Ontario mandatory retirement pension plan hurts youth job prospects, says Restaurants Canada
By Canadian Pizza
By Canadian Pizza
Toronto – The Ontario government’s plan to move forward with the Ontario Retirement Pension Plan (ORPP) without amending the contribution age will hurt young people in the work force, Restaurants Canada said in a news release.
This decision comes just a day after economist Jack Mintz, who previously advised the Liberal government on HST, stated, “We don’t need a big, fat pension plan in Ontario.”
“Restaurants Canada requested an increase in contribution age from 18 to 25,” said James Rilett, Restaurants Canada Vice-President, Ontario, in the release. “That would help protect youth jobs, and enable young people to save for and contribute to their education, while leaving employers more money to create first-time jobs.”
If ORPP is introduced, employers in the restaurant industry will pay an extra $78 million in payroll taxes a year.
On average, the ORPP would cost a young person working in a part-time job $300 a year. Raising the contribution age to 25 would have a nominal impact on their future pension income and would have the valuable impact of helping them get the work experience they need now, the association said.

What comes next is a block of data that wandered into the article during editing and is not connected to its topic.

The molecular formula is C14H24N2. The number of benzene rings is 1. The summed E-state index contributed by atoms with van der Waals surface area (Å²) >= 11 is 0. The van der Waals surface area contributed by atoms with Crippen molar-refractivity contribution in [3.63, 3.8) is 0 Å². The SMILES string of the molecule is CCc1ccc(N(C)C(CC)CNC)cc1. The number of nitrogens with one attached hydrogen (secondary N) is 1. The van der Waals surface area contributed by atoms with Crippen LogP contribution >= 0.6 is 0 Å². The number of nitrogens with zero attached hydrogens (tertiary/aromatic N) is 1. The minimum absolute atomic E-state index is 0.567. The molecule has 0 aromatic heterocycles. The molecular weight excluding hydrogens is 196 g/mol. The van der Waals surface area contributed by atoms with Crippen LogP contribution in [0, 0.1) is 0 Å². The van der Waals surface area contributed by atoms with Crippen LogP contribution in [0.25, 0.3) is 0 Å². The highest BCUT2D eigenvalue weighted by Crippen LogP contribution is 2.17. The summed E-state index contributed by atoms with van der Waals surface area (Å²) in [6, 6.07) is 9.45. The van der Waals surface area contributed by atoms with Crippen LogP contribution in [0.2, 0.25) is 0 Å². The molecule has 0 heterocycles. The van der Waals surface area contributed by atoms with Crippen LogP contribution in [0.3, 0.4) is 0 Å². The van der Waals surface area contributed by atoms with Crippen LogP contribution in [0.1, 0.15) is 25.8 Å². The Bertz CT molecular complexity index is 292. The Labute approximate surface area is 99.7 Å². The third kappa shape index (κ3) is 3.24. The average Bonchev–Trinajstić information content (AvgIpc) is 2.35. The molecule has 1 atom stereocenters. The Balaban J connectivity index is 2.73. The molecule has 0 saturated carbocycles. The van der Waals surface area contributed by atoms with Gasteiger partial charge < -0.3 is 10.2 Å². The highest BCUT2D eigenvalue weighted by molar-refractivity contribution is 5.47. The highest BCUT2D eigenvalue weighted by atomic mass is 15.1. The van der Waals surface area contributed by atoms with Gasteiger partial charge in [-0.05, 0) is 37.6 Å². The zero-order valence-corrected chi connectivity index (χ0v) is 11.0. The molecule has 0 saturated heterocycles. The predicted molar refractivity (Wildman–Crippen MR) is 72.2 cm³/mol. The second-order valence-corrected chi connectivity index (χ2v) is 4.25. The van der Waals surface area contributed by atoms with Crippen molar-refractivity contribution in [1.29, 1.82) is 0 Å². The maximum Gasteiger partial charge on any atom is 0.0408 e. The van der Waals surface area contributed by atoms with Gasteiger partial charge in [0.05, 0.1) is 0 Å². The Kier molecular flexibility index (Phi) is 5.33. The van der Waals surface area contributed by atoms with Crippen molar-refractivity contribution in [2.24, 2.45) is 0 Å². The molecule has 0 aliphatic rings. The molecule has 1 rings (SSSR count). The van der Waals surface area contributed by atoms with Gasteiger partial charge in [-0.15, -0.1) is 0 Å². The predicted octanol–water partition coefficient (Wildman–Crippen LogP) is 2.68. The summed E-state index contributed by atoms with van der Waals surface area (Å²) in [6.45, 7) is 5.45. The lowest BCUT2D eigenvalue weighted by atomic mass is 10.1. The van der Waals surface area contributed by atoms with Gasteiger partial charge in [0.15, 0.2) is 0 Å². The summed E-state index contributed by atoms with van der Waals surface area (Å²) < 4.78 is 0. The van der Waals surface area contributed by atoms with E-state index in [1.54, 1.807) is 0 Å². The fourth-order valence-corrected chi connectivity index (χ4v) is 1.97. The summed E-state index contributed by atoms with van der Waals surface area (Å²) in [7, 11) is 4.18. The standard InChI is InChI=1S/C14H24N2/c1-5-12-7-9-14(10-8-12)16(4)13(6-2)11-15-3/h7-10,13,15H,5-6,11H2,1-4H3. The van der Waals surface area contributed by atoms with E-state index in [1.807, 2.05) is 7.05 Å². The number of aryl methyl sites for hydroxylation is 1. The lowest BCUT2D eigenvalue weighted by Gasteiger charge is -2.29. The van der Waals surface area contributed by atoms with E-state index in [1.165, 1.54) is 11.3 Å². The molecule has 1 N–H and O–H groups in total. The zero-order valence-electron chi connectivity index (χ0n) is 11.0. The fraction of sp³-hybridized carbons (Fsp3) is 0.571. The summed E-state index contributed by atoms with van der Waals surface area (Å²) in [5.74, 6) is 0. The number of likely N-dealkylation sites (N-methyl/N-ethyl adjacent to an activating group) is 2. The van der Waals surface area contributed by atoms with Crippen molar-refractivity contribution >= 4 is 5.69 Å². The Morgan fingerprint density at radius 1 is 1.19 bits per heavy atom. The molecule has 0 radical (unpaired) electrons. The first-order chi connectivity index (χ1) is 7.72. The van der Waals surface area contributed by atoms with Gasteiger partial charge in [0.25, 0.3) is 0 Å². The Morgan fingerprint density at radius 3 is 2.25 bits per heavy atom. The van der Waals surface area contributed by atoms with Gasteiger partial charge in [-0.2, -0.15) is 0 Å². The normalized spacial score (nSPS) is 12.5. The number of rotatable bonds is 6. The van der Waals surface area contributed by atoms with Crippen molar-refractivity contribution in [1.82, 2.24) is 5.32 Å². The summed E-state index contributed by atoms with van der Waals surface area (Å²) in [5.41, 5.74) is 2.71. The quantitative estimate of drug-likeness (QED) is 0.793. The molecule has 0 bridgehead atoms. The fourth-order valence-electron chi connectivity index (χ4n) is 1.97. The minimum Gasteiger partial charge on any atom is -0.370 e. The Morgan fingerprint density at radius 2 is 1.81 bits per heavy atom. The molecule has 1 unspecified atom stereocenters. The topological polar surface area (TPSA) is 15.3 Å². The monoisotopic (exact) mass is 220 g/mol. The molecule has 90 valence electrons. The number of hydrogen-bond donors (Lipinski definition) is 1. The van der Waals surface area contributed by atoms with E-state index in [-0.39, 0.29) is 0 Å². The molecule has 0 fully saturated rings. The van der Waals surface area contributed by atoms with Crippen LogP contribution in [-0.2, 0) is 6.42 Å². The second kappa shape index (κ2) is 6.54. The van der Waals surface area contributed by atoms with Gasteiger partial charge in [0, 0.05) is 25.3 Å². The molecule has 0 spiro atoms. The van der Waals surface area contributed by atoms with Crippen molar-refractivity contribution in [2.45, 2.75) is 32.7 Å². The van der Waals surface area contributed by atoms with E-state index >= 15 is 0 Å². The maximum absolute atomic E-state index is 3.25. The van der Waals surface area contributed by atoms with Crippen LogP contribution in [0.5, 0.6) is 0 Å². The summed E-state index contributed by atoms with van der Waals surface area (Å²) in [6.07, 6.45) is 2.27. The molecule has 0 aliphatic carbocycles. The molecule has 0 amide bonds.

Ontario’s youth unemployment rate is stuck at 14.6 per cent, almost three times the adult rate. Twenty-eight per cent of unemployed youth have never held a job of any kind.
Restaurants in Ontario directly employ more than 458,000 people in Ontario, 6.7 per cent of the province’s workforce. Nearly 200,000 of those people are between the ages of 15 and 24, which represents one in five youth jobs in Ontario.
“We all know how hard it can be for teenagers to find their first jobs,” said Rilett. “The ORPP will make it even harder.”